The Arches, London
“Laugh, and the world laughs with you; Weep, and you weep alone.”
Most people know this part of a poem by Ella Wheeler Wilcox, and for comedians it’s a sentiment that’s taken to heart. In Rachel Causer’s Lippy (which is directed by Georgie Staight), she traces her life-long admiration for female comics – for their unabashed way of looking at the world and not conforming to the expectations of polite women.
At the ripe old age of 25, she’s starting to think about getting older (she was given anti-aging cream by her parents for Christmas!) which prompts her to look at the past 10 years of her life and how she’s changed.
As Causer unpacks several boxes that represent different stages of her life that she’s decompartmentalised, a pattern emerges that features throughout the show. Projected on the back wall, we see interesting, inventive words that encapsulate what her life was like during a given year. Also projected are her most commonly spoken phrases during the same periods, plus the de rigueur embarrassing photos from yesteryear.
While Lippy is very much about Causer’s own experiences, they are universal to some degree – the rites of passage of one’s teens/young adulthood. It is, howewer, as a young woman that she finds there is much to say and that’s she grateful comediennes exist that tell it like it is.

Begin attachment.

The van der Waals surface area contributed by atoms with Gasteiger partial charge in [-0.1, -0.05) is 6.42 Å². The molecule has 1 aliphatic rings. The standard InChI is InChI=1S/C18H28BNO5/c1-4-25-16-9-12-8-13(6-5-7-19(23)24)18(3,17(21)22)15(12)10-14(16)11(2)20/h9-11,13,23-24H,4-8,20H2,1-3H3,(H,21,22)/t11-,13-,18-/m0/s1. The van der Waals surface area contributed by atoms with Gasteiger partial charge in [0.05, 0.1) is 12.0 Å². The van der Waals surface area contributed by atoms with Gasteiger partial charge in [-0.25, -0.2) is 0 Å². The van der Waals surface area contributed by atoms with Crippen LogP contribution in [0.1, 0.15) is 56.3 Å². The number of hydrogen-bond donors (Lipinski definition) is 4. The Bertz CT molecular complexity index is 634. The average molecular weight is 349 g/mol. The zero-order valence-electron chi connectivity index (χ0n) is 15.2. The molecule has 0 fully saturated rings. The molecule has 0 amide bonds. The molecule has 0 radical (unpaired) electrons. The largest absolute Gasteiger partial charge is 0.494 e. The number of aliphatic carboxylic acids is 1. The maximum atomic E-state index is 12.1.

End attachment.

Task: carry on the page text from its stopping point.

The comediennes that mean a lot to her don’t necessarily tell jokes, but rather are purveyors of truth – speaking out about what it really means to live as a woman versus what’s expected of the fairer sex. The range of comics referenced is varied and illustrious, such as Andi Osho, Sara Pascoe, Sarah Millican, Amy Schumer, Joan Rivers and Victoria Wood.
For chunks of the show, Causer lip-syncs with their routines, which as you would expect are hilarious and on-point. However, there is more than enough of Causer’s own material and how it relates her heroines, to justify Lippy as an original show in its own right. From the beginning she makes a distinction between her public self and what she really thinks. As for the recording of herself speaking which she responds to throughout the rest of the show, it is a constant reminder of the dissonance between women’s public ‘silence’ or what the audience is listening to.